It’s true that many DACA recipients are on the front lines making a positive impact in society. It’s become common practice amongst DACA recipients to defend their position, something that became commonplace during former President Donald Trump’s attempt at ending the program. A country notorious for selling the American dream had tried to strip the American dream from those labeled Dreamers. Once again, these migrants found themselves at the forefront of political war they didn’t ask to take part in, to be used as pawns for a greater picture of America they were restricted from. The fact is that a majority of DACA recipients migrate from Mexico, and with the overarching issue of immigration constantly being strewn through American media, it has always made them an easy target for vilifying by the U.S. Still, this isn’t enough to deter the mass amount of migrants who come to the US searching for better, including Sergio’s Dad.

Sergio Chavez Sr. (right), with his son, Sergio Chavez (left), wipes down the finished product. Photo by Kevin Diaz Chavez

“My Dad always talks about is how hard it was leaving his country, especially coming here knowing nothing, but having my siblings and me in mind all the time. He had no connections [in the US] and still managed to provide for all of us. He instilled that work ethic in me. Even now we work together installing tile, and there are times we have to work seven days a week, but you’ll never hear him complain. It just is what it is. I mentioned it earlier about doing things the right ways, in the eyes of the country, but if I didn’t have DACA, I’d still have to get things done, you know? It’s just how things have always been.”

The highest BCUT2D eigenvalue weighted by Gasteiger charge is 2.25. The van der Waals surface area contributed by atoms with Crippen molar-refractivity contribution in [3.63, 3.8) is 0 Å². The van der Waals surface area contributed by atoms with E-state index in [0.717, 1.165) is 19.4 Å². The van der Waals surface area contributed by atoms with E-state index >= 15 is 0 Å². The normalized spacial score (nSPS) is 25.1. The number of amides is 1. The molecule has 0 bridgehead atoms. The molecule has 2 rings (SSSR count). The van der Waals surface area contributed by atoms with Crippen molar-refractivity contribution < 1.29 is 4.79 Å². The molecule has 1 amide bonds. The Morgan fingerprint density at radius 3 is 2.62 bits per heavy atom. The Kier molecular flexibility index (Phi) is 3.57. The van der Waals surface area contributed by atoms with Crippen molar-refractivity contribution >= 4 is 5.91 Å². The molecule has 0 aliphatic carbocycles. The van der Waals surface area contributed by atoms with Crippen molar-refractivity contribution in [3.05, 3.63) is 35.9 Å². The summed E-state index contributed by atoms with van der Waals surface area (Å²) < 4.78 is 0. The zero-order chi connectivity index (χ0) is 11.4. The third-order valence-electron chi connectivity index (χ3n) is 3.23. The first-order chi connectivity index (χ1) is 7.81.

The difficulty lies in doing everything the proper way, with the legal documentation the country has provided and it still will not be enough for some. Armando recalls a time he lost a job opportunity as an assistant in a physical therapy office because of his status as a DACA recipient. “I had already been there for a few days but the onboarding process was slow, so once the doctor found out about my status as a DACA recipient, he told me he didn’t want to hire me because of the money he would invest and let’s say, I don’t renew or the laws change, he didn’t want to worry about that.” The reality of the world is that, as individuals, we can only do so much until someone with more power can stop it. The story of immigration and DACA recipients is one that parallels Armando losing this job opportunity because we could be everything someone wants and it would still not be enough. “Another saying I really try and dig my foundation in is ‘what’s for you, won’t miss you’ and that just gives me a lot of peace. You have to just kind of let life guide you through what you’re supposed to do, what way you’re gonna get to where you’re supposed to be, I mean it sucks and it’s hard to step back and let life do its thing, but again, I’m gonna repeat it, the only obstacles put in front of you are the ones you can overcome.”

Armando (right), showing younger brother, Santiago (left), the various settings on his Canon camera. Photo by Kevin Diaz Chavez

Something shared between the three is the lack of time to feel sorry for themselves. There seemed to always be another way to go at life for them, and for the many that have gone or will go through similar situations. The reality is that migrants and DACA recipients are contributing more to society now than ever before. The country can always count on them whether they recognize them or not. “DACA gives me a fighting chance, and I have foundational support from my family, and now we can both guide my little brother [Santiago] with the knowledge that we have. That gives me the strength to constantly move forward so I can’t complain,” Armando says with a nonchalant shrug, “it can be hard, but what’s the alternative?”